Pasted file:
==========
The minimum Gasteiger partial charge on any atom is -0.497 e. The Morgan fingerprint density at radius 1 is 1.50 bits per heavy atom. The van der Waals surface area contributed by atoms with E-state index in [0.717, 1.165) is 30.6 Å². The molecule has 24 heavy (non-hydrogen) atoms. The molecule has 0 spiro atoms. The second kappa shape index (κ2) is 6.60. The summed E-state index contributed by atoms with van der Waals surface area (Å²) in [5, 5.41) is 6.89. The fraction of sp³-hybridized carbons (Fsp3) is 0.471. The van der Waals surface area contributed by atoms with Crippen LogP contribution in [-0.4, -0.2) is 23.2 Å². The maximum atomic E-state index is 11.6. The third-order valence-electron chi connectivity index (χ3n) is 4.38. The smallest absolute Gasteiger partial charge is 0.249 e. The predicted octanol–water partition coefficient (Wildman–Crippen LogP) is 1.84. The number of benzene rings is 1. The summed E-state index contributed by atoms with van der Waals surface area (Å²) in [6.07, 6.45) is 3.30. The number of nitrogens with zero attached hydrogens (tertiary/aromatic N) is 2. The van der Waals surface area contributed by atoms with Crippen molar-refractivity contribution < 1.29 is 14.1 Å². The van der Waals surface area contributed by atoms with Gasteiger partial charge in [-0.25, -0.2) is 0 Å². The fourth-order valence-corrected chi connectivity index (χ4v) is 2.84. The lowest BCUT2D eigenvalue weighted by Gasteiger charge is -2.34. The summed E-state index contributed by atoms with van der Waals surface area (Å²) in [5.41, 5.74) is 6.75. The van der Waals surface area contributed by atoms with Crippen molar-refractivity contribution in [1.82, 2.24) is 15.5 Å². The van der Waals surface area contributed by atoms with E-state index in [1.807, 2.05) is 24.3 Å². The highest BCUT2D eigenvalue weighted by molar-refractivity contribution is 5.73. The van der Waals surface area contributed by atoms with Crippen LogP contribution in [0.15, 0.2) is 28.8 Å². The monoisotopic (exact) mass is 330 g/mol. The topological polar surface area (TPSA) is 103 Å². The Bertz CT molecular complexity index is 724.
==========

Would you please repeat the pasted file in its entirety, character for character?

The minimum Gasteiger partial charge on any atom is -0.497 e. The Morgan fingerprint density at radius 1 is 1.50 bits per heavy atom. The van der Waals surface area contributed by atoms with E-state index in [0.717, 1.165) is 30.6 Å². The molecule has 24 heavy (non-hydrogen) atoms. The molecule has 0 spiro atoms. The second kappa shape index (κ2) is 6.60. The summed E-state index contributed by atoms with van der Waals surface area (Å²) in [5, 5.41) is 6.89. The fraction of sp³-hybridized carbons (Fsp3) is 0.471. The van der Waals surface area contributed by atoms with Crippen LogP contribution in [-0.4, -0.2) is 23.2 Å². The maximum atomic E-state index is 11.6. The third-order valence-electron chi connectivity index (χ3n) is 4.38. The smallest absolute Gasteiger partial charge is 0.249 e. The predicted octanol–water partition coefficient (Wildman–Crippen LogP) is 1.84. The number of benzene rings is 1. The summed E-state index contributed by atoms with van der Waals surface area (Å²) in [6.07, 6.45) is 3.30. The number of nitrogens with zero attached hydrogens (tertiary/aromatic N) is 2. The van der Waals surface area contributed by atoms with Crippen molar-refractivity contribution < 1.29 is 14.1 Å². The van der Waals surface area contributed by atoms with Gasteiger partial charge in [-0.25, -0.2) is 0 Å². The fourth-order valence-corrected chi connectivity index (χ4v) is 2.84. The lowest BCUT2D eigenvalue weighted by Gasteiger charge is -2.34. The summed E-state index contributed by atoms with van der Waals surface area (Å²) in [5.41, 5.74) is 6.75. The van der Waals surface area contributed by atoms with Crippen molar-refractivity contribution in [1.82, 2.24) is 15.5 Å². The van der Waals surface area contributed by atoms with E-state index in [1.807, 2.05) is 24.3 Å². The highest BCUT2D eigenvalue weighted by molar-refractivity contribution is 5.73. The van der Waals surface area contributed by atoms with Crippen LogP contribution in [0.15, 0.2) is 28.8 Å². The monoisotopic (exact) mass is 330 g/mol. The topological polar surface area (TPSA) is 103 Å². The Bertz CT molecular complexity index is 724.